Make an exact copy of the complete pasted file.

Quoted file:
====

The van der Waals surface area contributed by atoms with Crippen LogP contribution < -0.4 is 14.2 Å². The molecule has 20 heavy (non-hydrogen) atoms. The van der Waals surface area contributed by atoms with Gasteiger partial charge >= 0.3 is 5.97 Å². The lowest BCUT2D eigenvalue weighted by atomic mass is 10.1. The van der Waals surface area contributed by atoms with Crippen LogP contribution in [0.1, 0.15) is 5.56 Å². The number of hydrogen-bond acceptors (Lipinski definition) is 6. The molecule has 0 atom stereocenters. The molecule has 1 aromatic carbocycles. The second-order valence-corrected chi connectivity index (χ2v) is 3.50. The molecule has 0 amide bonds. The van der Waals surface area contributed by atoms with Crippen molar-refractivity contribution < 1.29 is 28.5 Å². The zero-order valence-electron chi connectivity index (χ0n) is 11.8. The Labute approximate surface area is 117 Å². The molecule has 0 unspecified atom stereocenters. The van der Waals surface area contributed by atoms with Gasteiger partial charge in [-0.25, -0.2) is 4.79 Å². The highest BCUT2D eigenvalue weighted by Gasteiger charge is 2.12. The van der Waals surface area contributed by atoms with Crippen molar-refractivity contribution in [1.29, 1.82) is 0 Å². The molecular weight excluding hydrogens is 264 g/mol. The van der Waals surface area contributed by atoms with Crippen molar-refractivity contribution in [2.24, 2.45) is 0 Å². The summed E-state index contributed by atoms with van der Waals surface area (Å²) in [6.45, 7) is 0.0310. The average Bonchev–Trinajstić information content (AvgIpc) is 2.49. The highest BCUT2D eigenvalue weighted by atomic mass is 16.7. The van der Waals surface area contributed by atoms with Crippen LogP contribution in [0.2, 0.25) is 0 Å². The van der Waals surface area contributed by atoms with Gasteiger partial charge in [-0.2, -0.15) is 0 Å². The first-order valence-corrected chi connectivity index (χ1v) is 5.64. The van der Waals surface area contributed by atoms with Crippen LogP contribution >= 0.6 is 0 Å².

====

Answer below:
The van der Waals surface area contributed by atoms with Crippen LogP contribution < -0.4 is 14.2 Å². The molecule has 20 heavy (non-hydrogen) atoms. The van der Waals surface area contributed by atoms with Gasteiger partial charge >= 0.3 is 5.97 Å². The lowest BCUT2D eigenvalue weighted by atomic mass is 10.1. The van der Waals surface area contributed by atoms with Crippen LogP contribution in [0.1, 0.15) is 5.56 Å². The number of hydrogen-bond acceptors (Lipinski definition) is 6. The molecule has 0 atom stereocenters. The molecule has 1 aromatic carbocycles. The second-order valence-corrected chi connectivity index (χ2v) is 3.50. The molecule has 0 amide bonds. The van der Waals surface area contributed by atoms with Crippen molar-refractivity contribution < 1.29 is 28.5 Å². The zero-order valence-electron chi connectivity index (χ0n) is 11.8. The Labute approximate surface area is 117 Å². The molecule has 0 unspecified atom stereocenters. The van der Waals surface area contributed by atoms with Gasteiger partial charge in [-0.25, -0.2) is 4.79 Å². The highest BCUT2D eigenvalue weighted by Gasteiger charge is 2.12. The van der Waals surface area contributed by atoms with Crippen molar-refractivity contribution in [1.29, 1.82) is 0 Å². The molecular weight excluding hydrogens is 264 g/mol. The van der Waals surface area contributed by atoms with Crippen molar-refractivity contribution in [2.24, 2.45) is 0 Å². The summed E-state index contributed by atoms with van der Waals surface area (Å²) in [6.45, 7) is 0.0310. The average Bonchev–Trinajstić information content (AvgIpc) is 2.49. The highest BCUT2D eigenvalue weighted by atomic mass is 16.7. The van der Waals surface area contributed by atoms with Crippen LogP contribution in [0.2, 0.25) is 0 Å². The van der Waals surface area contributed by atoms with Gasteiger partial charge in [-0.2, -0.15) is 0 Å². The first-order valence-corrected chi connectivity index (χ1v) is 5.64. The van der Waals surface area contributed by atoms with Crippen LogP contribution >= 0.6 is 0 Å².